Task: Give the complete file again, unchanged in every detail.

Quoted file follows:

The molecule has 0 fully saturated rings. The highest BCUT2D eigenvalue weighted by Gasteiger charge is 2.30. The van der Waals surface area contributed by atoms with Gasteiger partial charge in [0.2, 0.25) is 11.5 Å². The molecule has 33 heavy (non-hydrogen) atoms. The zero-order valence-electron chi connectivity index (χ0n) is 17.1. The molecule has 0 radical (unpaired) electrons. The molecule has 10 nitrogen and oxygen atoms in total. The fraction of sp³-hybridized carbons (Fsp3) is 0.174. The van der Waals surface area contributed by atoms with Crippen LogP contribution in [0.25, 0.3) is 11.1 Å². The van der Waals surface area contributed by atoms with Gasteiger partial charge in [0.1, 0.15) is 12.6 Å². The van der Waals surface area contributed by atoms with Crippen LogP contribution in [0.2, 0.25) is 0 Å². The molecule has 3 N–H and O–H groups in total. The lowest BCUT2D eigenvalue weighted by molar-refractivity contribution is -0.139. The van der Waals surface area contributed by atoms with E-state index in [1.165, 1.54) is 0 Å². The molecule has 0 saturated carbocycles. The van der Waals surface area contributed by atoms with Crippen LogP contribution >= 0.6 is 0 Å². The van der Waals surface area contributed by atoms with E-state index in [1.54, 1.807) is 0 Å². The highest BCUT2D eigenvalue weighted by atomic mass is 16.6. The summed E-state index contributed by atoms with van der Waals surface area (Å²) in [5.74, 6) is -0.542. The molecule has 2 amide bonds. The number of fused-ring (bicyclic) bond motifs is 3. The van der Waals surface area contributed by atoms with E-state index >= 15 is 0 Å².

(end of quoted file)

The molecule has 0 fully saturated rings. The highest BCUT2D eigenvalue weighted by Gasteiger charge is 2.30. The van der Waals surface area contributed by atoms with Gasteiger partial charge in [0.2, 0.25) is 11.5 Å². The molecule has 33 heavy (non-hydrogen) atoms. The zero-order valence-electron chi connectivity index (χ0n) is 17.1. The molecule has 0 radical (unpaired) electrons. The molecule has 10 nitrogen and oxygen atoms in total. The fraction of sp³-hybridized carbons (Fsp3) is 0.174. The van der Waals surface area contributed by atoms with Crippen LogP contribution in [0.25, 0.3) is 11.1 Å². The van der Waals surface area contributed by atoms with Gasteiger partial charge in [0.1, 0.15) is 12.6 Å². The van der Waals surface area contributed by atoms with Crippen LogP contribution in [0.2, 0.25) is 0 Å². The molecule has 3 N–H and O–H groups in total. The lowest BCUT2D eigenvalue weighted by molar-refractivity contribution is -0.139. The van der Waals surface area contributed by atoms with E-state index in [1.165, 1.54) is 0 Å². The molecule has 0 saturated carbocycles. The van der Waals surface area contributed by atoms with Crippen LogP contribution >= 0.6 is 0 Å². The van der Waals surface area contributed by atoms with E-state index in [1.54, 1.807) is 0 Å². The highest BCUT2D eigenvalue weighted by atomic mass is 16.6. The summed E-state index contributed by atoms with van der Waals surface area (Å²) in [5.74, 6) is -0.542. The molecule has 2 amide bonds. The number of fused-ring (bicyclic) bond motifs is 3. The van der Waals surface area contributed by atoms with E-state index >= 15 is 0 Å².